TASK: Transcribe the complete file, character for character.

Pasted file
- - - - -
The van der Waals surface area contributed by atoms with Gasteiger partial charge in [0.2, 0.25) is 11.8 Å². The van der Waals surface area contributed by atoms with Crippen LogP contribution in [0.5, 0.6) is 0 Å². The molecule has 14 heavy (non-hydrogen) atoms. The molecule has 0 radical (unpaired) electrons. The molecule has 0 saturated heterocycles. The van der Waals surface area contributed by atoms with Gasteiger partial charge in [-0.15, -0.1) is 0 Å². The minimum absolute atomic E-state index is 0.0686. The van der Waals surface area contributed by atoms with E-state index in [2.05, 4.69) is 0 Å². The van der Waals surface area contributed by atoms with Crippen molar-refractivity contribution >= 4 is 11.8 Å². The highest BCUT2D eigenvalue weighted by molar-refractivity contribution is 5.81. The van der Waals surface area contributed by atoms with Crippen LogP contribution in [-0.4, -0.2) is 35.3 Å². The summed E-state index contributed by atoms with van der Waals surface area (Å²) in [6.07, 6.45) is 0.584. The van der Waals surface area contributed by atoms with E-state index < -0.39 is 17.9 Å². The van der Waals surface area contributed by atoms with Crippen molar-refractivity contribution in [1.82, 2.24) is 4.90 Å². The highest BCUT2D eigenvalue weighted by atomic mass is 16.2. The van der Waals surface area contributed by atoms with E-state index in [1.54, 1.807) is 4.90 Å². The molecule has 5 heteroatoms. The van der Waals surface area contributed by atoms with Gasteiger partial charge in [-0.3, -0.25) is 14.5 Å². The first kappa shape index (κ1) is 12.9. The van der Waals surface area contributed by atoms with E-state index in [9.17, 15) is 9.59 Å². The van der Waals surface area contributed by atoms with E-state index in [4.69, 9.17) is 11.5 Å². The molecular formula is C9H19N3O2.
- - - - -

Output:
The van der Waals surface area contributed by atoms with Gasteiger partial charge in [0.2, 0.25) is 11.8 Å². The van der Waals surface area contributed by atoms with Crippen LogP contribution in [0.5, 0.6) is 0 Å². The molecule has 14 heavy (non-hydrogen) atoms. The molecule has 0 radical (unpaired) electrons. The molecule has 0 saturated heterocycles. The van der Waals surface area contributed by atoms with Gasteiger partial charge in [-0.15, -0.1) is 0 Å². The minimum absolute atomic E-state index is 0.0686. The van der Waals surface area contributed by atoms with E-state index in [2.05, 4.69) is 0 Å². The van der Waals surface area contributed by atoms with Crippen molar-refractivity contribution >= 4 is 11.8 Å². The highest BCUT2D eigenvalue weighted by molar-refractivity contribution is 5.81. The van der Waals surface area contributed by atoms with Crippen LogP contribution in [-0.4, -0.2) is 35.3 Å². The summed E-state index contributed by atoms with van der Waals surface area (Å²) in [6.07, 6.45) is 0.584. The van der Waals surface area contributed by atoms with E-state index < -0.39 is 17.9 Å². The van der Waals surface area contributed by atoms with Crippen molar-refractivity contribution in [1.82, 2.24) is 4.90 Å². The highest BCUT2D eigenvalue weighted by atomic mass is 16.2. The van der Waals surface area contributed by atoms with E-state index in [1.54, 1.807) is 4.90 Å². The molecule has 5 heteroatoms. The van der Waals surface area contributed by atoms with Gasteiger partial charge in [-0.3, -0.25) is 14.5 Å². The first kappa shape index (κ1) is 12.9. The van der Waals surface area contributed by atoms with E-state index in [9.17, 15) is 9.59 Å². The van der Waals surface area contributed by atoms with E-state index in [4.69, 9.17) is 11.5 Å². The molecular formula is C9H19N3O2.